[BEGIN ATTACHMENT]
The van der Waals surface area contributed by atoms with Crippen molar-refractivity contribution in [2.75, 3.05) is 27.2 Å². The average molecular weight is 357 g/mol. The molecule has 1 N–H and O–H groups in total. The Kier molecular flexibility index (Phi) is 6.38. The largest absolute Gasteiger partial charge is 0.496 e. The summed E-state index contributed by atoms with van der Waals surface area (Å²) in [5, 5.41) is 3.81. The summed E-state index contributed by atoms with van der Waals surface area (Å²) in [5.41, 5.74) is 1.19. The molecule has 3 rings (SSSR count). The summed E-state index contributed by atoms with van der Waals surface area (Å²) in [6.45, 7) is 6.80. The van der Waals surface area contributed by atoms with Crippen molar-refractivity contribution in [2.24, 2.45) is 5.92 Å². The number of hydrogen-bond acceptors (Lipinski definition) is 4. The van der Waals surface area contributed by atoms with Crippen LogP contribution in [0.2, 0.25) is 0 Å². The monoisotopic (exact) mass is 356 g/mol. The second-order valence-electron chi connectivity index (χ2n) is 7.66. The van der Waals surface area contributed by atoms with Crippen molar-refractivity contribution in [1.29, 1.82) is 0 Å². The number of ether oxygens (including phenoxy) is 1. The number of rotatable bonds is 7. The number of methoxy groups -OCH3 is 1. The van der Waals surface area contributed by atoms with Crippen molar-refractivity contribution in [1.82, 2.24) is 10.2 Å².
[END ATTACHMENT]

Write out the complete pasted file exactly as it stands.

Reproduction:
The van der Waals surface area contributed by atoms with Crippen molar-refractivity contribution in [2.75, 3.05) is 27.2 Å². The average molecular weight is 357 g/mol. The molecule has 1 N–H and O–H groups in total. The Kier molecular flexibility index (Phi) is 6.38. The largest absolute Gasteiger partial charge is 0.496 e. The summed E-state index contributed by atoms with van der Waals surface area (Å²) in [5, 5.41) is 3.81. The summed E-state index contributed by atoms with van der Waals surface area (Å²) in [5.41, 5.74) is 1.19. The molecule has 3 rings (SSSR count). The summed E-state index contributed by atoms with van der Waals surface area (Å²) in [6.45, 7) is 6.80. The van der Waals surface area contributed by atoms with Crippen molar-refractivity contribution in [2.24, 2.45) is 5.92 Å². The number of hydrogen-bond acceptors (Lipinski definition) is 4. The van der Waals surface area contributed by atoms with Crippen LogP contribution in [0.2, 0.25) is 0 Å². The monoisotopic (exact) mass is 356 g/mol. The second-order valence-electron chi connectivity index (χ2n) is 7.66. The van der Waals surface area contributed by atoms with Crippen molar-refractivity contribution in [1.29, 1.82) is 0 Å². The number of ether oxygens (including phenoxy) is 1. The number of rotatable bonds is 7. The number of methoxy groups -OCH3 is 1. The van der Waals surface area contributed by atoms with Crippen molar-refractivity contribution in [1.82, 2.24) is 10.2 Å².